It was now almost dark, and keen disappointment overwhelmed Dayuma. For hours she had been looking downriver, listening for the tread of bare feet on the forest trail.

   Had her mother died while Maengamo and Mintaka were on the outside? Or did Akawo not want to see her daughter after all? Perhaps by this time she was resigned that Dayuma and her aunts had been killed and consequently moved back downriver, deep into the jungle.

   She thought of the bright shiny pair of foreigners' scissors she had brought for her mother to replace the sharp shells which Aucas used for cutting — and the big axhead. She was almost sorry now that she had carried it over the trail — it was so heavy. Perhaps her mother would never use it.

   As the last patches of daylight fell on the trail by the rushing stream, Dayuma picked up the three pups she had carried in from the outside as a gift for her mother. She was sure her mother would be pleased. The Aucas had never had any dogs! She then walked down the beach for a last look around the bend before dark.

   Suddenly the pups began to bark in quick shrill yips, straining to give a grown-up warning of an approaching noise. Dayuma's heart almost stood still as she listened. She heard voices, and then the thump, thump, thump of feet on the nearby beach. Was it Maengamo? And who was with her — Akawo? In the dim light Dayuma saw a bronze body round the bend. Could it be ....?"


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   She leaped with joy at the familiar voice of her mother.

   "I thought my daughter had died long, long ago — and now I see you alive!" Akawo's voice broke.

   Dayuma swallowed hard. "I thought you had died long ago, Mother!" she blurted out. For a moment she was awkwardly conscious of her clothes. And now she was much taller than her mother.

   "I brought these foreigners' pups for you, Mother," she continued in a steadier voice.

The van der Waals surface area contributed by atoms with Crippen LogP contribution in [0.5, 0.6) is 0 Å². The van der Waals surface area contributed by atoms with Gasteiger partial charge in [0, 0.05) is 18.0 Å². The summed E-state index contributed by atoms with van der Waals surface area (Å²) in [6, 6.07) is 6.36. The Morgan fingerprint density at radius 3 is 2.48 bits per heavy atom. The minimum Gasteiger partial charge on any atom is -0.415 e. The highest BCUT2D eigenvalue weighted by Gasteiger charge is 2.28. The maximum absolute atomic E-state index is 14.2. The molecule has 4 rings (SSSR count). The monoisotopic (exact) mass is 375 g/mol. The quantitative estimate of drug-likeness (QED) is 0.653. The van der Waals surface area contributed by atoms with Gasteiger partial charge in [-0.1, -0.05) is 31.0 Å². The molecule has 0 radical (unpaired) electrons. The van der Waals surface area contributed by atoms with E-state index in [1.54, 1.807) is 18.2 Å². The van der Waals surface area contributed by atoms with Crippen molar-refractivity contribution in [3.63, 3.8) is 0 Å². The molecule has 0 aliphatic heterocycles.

Akawo chuckled with delight and reached out to take the little dogs, still yapping importantly. She lavished on them all the affection she felt for Dayuma.

   It was quite dark when Kimo and his wife Dawa arrived. Maengamo and Minkayi found their way to the fire soon afterward. Everyone was laughing and talking excitedly as Mintaka flopped the smoked fish on the banana leaves spread on the ground by the fire. A hungry, happy family fell to devouring the delicious meal.

   "The others will come tomorrow," Akawo said.

   "Will my sister Gimari come?" Dayuma asked.

   "Yes, she will come with your Uncle Gikita."

   Dayuma was relieved. Maengamo had told her at Limonchocha that Gimari's husband the terrible Naenkiwi was brutally speared and buried alive. Akawo had been willing for Gimari to return to the family circle, but her sister Oba refused to have her. Oba had married Dyuwi whom Akawo originally selected as Gimari's husband before she ran away with Naenkiwi. Thus Oba feared the wiles of her sister. Gimari had gone to live with her mother-in-law Dyiko, who was related by marriage to Uncle Gikita, for she was eager to see her.

   Gikita didn't want to come," laughed Maengamo, "but I told him that the foreigners would kill him if he didn't — so he will be here tomorrow."

   Everyone laughed except Dayuma. Why didn't her Uncle Gikita want to come to see her? Did he think she had become a foreigner?

   The next day others of Dayuma's family group continued to arrive on the Tiwaeno. Maengamo had sent word to all the Aucas surrounding the big clearing that Dayuma was back.

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Within a few days more than fifty grown-ups and children of the family group had hurried over the trail to see her. With Uncle Gikita and his family came Gimari carrying baby Bai in his bark sling. When the little boy saw Dayuma he began to scream. He was frightened by her clothes. Her hair style marked her as a stranger, too. Oba and Dyuwi came with their baby girl Adyibae who also cried in terror at the sight of Dayuma. This greeting was most humiliating for a fond aunt eager to see her nephew and niece. Dayuma's little sister Ana, born after she had fled the forest, was very shy at first. Very quickly, however, she accepted Dayuma into the family circle. Before many days had passed Dayuma was exercising the privileges of a big sister by spanking Ana with nettles for being lazy.

   Akawo took over the family cooking in her big clay pot, as she had many years ago, only now it was little Ana who brought the water from the jungle stream instead of Dayuma.

   Dayuma ate her fill of the delicious jungle food for the first time in many years. Minkayi had brought her "lots of monkeys," and her mother the big mess of fish promised upon Dayuma's return.